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The garden: I say those words with a sigh and a whisper. I shout them down the valley and from the top of the mountain. The garden. It has become the focus of each weekend, for the past seven years. How did this thing take such hold? Refuse to let go? And what now, now that it is no longer a dream, but a reality?

When I originally purchased the property it was as a retreat. A place to read and write and think without interruption, without the flurry of phone and fax and e mail that I seem unable to ignore. It was a place where the air was fresh and clean and the view of the ocean inspiring.

It was not a place to garden.

And then one day, as I paused from my writing, I happened to notice a small spruce being twisted to the ground by an anaconda of a blackberry. Ever the rescuer, I went out armed with kitchen scissors and returned bloodied... and defeated.

My first garden purchase: a pair of loppers. As I cleared the blackberry, the stinging nettle, the alder berry, I discovered a host of native ferns growing up the trunk of a huge maple tree. I hadn't even known the bits of perfect green leaves, dark and secret, were there. And then it happened: I imagined a pale pink clematis twining its way up the maple, among the ferns. "Just this spot," I said to my daughter.

"Just this little area. I do have a deadline on the manuscript. I will only tackle this one area."

We both knew it was a lie.

"How long do you think it will take you?" she asked.

"About ten years."

I was right. It was a ten-year project. Now, in year seven, I see the garden coming together as I had imagined it and I feel privileged. I feel engaged. I feel broke. But there isn't a blackberry in sight and I have over 3,000 trees, shrubs and perennials in nineteen integrated garden rooms.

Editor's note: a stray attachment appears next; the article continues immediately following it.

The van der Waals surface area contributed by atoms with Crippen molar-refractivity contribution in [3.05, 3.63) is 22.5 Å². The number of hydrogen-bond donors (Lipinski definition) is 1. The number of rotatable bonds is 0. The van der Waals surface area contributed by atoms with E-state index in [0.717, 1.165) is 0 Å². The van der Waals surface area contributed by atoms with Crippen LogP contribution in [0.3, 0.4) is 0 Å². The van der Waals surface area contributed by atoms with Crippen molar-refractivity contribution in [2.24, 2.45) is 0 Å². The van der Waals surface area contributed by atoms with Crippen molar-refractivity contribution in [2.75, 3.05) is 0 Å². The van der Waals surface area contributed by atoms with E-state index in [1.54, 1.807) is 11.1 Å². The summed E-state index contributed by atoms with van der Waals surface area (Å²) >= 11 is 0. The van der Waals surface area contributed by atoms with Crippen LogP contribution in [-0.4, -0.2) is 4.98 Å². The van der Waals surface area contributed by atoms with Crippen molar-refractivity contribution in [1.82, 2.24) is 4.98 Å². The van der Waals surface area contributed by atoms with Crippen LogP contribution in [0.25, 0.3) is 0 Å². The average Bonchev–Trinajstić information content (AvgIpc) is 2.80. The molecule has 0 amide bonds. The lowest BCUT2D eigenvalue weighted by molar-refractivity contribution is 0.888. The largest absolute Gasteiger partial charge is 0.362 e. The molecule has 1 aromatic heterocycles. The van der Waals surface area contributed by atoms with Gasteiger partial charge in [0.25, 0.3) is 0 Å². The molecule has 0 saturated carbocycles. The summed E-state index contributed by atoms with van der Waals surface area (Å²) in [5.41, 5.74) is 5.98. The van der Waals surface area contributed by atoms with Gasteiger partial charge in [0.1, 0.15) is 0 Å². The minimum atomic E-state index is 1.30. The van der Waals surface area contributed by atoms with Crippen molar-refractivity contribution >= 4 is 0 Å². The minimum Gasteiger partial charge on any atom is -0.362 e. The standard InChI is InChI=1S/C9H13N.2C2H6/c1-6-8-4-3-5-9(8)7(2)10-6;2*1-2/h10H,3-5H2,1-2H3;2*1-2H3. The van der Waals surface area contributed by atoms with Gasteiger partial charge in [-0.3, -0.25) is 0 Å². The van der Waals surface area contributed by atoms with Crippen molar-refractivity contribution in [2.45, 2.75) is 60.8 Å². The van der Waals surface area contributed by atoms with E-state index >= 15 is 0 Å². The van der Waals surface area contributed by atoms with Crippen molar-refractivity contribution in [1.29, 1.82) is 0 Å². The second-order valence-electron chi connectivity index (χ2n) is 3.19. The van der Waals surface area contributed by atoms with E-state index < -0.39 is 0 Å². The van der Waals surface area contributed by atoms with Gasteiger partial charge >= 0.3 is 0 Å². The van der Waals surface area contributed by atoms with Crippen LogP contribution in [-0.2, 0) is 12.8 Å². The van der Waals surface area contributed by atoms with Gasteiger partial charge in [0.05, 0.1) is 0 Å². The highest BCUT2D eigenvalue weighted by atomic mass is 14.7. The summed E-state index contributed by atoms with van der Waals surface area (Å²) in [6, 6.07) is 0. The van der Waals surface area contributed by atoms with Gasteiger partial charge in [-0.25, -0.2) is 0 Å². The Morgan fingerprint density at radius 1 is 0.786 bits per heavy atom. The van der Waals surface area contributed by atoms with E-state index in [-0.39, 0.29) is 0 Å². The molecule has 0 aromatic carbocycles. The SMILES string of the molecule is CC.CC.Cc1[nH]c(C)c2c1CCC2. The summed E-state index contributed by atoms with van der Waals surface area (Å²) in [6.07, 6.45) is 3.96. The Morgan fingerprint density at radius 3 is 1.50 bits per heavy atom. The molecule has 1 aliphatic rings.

Somehow, on the weekends, pretty much single-handedly, I have created a botanical garden in the middle of the forest.

Once I recognized what the garden was becoming - a real garden - almost three acres of cultivated trees and shrubs and perennials amongst the giant old growth cedars that present both a challenge and a setting to die for, I knew I had to name the garden.

I wanted a name that both invited and defined. HYLA. Tree frog. I loved the sound of the word. I loved the health that frogs signify. And frogs, all name and description of them rule the roost around here. They serenade you during mating season, they sleep in your coffee maker springing out when you go to add fresh water, they enjoy the warmth of your hot tub, crawling under the cover and surprising you when you lift the lid. I love them. Hailey, the cocker, catches them, delivers them to you as all good retrievers should, and out of his mouth they jump, indignant, but totally unharmed.

It was Gary who came up with the name. Gary, botanist, friend, the man brimming with knowledge and creativity, said, "Hyla". Of course. Hyla.

And so it came to be. I commissioned Casey, a local artist, to carve the frogs and name into a giant maple that had been stealing all the sun and nutrients and water from a garden I was struggling to create at the entrance to the property.

Now I can officially welcome you to this garden, it has a sign, it has a name. Welcome, to Hyla. To learn more about Hyla, and its new make over as a B&B Sanctuary, a horse rescue operation, and a Place for Healing, go to Hyla


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